More holiday treasures found at the local flea market yesterday. Old post cards, including an early aerial shot of the Pentagon:
A strange metal thingamajig. Not even the guy selling it knew what it was, but anyway it will become a Hannukah present for my mom. Maybe she can incorporate it into a sculpture.
A small leather book with eighty-eight pages of strange shorthand code. Apparently it's an old Mason's handbook, but I have no idea how to read it. This will be a gift for my dad. He's not a Mason but he loves indecipherable stuff.
Finally, twenty old German certificates printed on both sides with exquisite care. I thought they were beer labels at first but they're actually currency. Shows what I know.
They were printed by the Weimar Republic in the mid 1920s during a period of severe hyperinflation. As money they became worthless almost immediately after production, but someone thought to preserve them and now they are worth something (at least to me) as art. The design, detail, and variety are extraordinary. Why can't money look like this now?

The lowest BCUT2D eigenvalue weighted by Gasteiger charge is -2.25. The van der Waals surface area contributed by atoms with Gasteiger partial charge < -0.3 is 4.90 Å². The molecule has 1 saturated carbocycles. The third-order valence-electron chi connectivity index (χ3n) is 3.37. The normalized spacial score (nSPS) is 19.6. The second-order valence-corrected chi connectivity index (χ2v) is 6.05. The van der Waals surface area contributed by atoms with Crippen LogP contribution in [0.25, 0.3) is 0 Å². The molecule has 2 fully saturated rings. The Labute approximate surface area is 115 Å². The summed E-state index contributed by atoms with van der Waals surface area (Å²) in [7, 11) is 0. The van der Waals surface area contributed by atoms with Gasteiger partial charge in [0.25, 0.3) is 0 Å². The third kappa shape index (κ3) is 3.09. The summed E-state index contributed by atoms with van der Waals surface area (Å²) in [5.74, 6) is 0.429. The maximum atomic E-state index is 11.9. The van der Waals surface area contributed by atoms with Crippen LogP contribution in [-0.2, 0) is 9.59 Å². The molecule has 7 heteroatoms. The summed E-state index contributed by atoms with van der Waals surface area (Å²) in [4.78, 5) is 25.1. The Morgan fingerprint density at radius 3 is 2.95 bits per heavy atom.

It's amazing to me that a time of such desperation and depression can generate something so beautiful. It raises a lot of questions about the past five years.
Anyhoo, I'm on the road this week visiting family for Thanksgiving. Spotty blogging if any, though I have my bots programmed to post daily photos in the usual places. Happy T-Day to all. Back next weekend...
Update, 12/4/13: I've heard from a few readers with new info on the items above.
Joerg Colberg let me know that the currency above is known as notgeld (emergency money). It was produced by local municipalities in Germany curing the tough financial times following WWI. Some of it is quite collectible, but I'm not sure if that applies to my examples above.
Tim Lewis tells me that the metal thingamajig above is a hold down for a blacksmith's anvil.
Thanks for the info, guys!